Meeting with Amber Rudd

This evening I met with the home secretary Amber Rudd to talk about the growing sexual exploitation of young people via 'sex for rent'.

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In case you've not heard of this, men are advertising on websites for 'free' accommodation their home in return for having sex whenever they want it. It is mostly aimed at young women but in some cases they adverts are aimed at young men too.

In Britain we have a housing crisis, cities like ours that have two universities, and new emerging web platforms where people can advertise for accommodation. These things have some together to create the conditions for sexual exploitation and our laws and law enforcement are struggling to keep up.

A year ago I got the law clarified by raising this in the Commons and with the Justice minister. I was told that this practice was an offence under the 2003 Sexual Offences Act. But the problem is that there's not been a single arrest, let alone conviction, since then and the problem is getting worse and worse.

There are now more adverts for 'sex for rent' in Britain than the rest of Europe and America combined.

I wrote to Amber Rudd about this a few days ago and she immediately got in touch and arranged a time to meet. So this evening I sat with her and talked through the issue and why I felt that this was now an enforcement issue rather than simply about clarifying the law.

I try really hard to give credit wherever it is due, even in politics when it's sometimes tricky to praise opponents! But I have to say, Amber Rudd was fully engaged and was horrified at the growth in sexual exploitation by 'sex for rent' and led a very frank conversation about possible ways forward.

I told the home secretary that I felt the law needed testing, that the Home Office must find agency to enforce it and start a prosecution, and if the law isn't robust enough then we should consider legislation to strengthen the law. Finally, I explained that Craigslist had ignored all requests to discuss this and were acting like pimps and their role in facilitation of sexual exploitation needs examining.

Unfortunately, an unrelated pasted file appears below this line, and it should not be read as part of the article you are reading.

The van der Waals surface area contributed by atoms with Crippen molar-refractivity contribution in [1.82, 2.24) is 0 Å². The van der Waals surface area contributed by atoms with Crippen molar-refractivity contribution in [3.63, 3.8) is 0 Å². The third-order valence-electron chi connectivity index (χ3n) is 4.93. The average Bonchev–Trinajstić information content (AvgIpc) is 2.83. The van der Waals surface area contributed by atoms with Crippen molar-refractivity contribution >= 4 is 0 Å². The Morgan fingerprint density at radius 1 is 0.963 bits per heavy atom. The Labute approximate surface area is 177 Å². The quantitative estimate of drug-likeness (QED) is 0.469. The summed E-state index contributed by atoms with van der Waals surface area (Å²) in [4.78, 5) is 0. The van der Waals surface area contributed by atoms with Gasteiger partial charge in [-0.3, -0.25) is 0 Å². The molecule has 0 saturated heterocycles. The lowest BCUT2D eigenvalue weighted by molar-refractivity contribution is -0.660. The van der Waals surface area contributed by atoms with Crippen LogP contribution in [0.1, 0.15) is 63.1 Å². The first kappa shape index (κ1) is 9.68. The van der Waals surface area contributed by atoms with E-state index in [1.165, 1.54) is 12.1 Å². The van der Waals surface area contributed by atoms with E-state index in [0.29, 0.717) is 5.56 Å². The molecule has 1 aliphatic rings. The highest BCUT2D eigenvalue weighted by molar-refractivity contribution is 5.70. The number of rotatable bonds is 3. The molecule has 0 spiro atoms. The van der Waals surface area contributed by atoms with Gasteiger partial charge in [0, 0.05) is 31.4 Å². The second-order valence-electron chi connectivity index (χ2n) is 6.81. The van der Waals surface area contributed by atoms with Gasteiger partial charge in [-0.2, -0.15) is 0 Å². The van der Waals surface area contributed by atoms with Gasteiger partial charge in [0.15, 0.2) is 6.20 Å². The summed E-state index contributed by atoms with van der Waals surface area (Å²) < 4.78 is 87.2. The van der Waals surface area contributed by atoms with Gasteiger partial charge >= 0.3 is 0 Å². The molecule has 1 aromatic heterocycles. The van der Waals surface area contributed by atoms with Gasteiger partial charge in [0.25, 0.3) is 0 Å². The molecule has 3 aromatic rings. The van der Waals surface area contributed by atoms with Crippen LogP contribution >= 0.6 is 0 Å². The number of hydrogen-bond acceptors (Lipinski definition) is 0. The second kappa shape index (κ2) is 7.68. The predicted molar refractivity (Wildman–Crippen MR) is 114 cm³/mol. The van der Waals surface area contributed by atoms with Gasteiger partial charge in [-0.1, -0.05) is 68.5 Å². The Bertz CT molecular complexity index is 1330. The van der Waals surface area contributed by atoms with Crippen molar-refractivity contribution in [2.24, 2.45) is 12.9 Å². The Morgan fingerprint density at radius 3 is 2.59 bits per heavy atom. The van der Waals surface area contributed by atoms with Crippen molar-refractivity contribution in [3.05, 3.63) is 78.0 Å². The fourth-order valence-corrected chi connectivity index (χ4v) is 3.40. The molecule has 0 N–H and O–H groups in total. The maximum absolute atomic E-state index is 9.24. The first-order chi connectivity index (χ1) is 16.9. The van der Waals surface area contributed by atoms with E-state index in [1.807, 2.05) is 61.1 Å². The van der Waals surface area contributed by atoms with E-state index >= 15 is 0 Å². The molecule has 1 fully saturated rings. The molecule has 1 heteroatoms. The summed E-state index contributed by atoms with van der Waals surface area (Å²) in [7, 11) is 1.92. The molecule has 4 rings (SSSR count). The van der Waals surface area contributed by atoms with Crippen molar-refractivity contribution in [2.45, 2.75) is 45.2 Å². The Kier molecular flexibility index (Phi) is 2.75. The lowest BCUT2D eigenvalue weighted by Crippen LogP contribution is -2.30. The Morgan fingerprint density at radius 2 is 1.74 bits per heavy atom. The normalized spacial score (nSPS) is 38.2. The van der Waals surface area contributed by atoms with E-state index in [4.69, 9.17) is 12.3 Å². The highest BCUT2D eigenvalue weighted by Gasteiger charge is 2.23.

I'm really pleased that these areas are going to be looked into and I'll be keeping in close touch with her staff to make sure progress is swift.

If we're not careful this type of exploitation will become normalised for young people so we really do have to act now. I for one won't let this go until protection of the law is strengthened for those who need it the most and I'm really pleased that the home secretary seemed as animated by this as I am. You'll be hearing more from me on this one! Yours, Peter

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commented 2018-06-26 22:52:02 +0100 · Flag
Well done for raising that issue.
Sex for rent offers were quite common when I was a student in Paris (France, really expensive city for students) in the 1990’s. What’s worse, many adults around me (including women, the divorced and bitter, ‘all men are pigs’ kind) were not shocked at all. Some adverts offered a room in a flat in exchange for cleaning and running errands (taking suits to the drycleaners etc.) however when you called to apply, it was quite clear the guy had other intentions. I don’t know how successful they were but I suspect a lot of the women who answered those adverts were students from Africa, Northern Africa etc.: one of the first questions the guys would ask was whether you were white.
I’ve also known a lot of female students who lived with a wealthier boyfriend who owned his own flat, not because they were in love, but because it was the easiest way to get stable and comfortable accommodation, and possibly to get themselves sorted out for life (or at least the next 10-20 years) if they managed to get him to marry them. There were also proper prostitution ‘student jobs’ available, to the point that male students (maybe through an union, I can’t remember) argued that female students shouldn’t be eligible to housing benefits, as it was so much easier for them to earn good money on the side.
Neither France nor the UK are great countries for feminists I am afraid.

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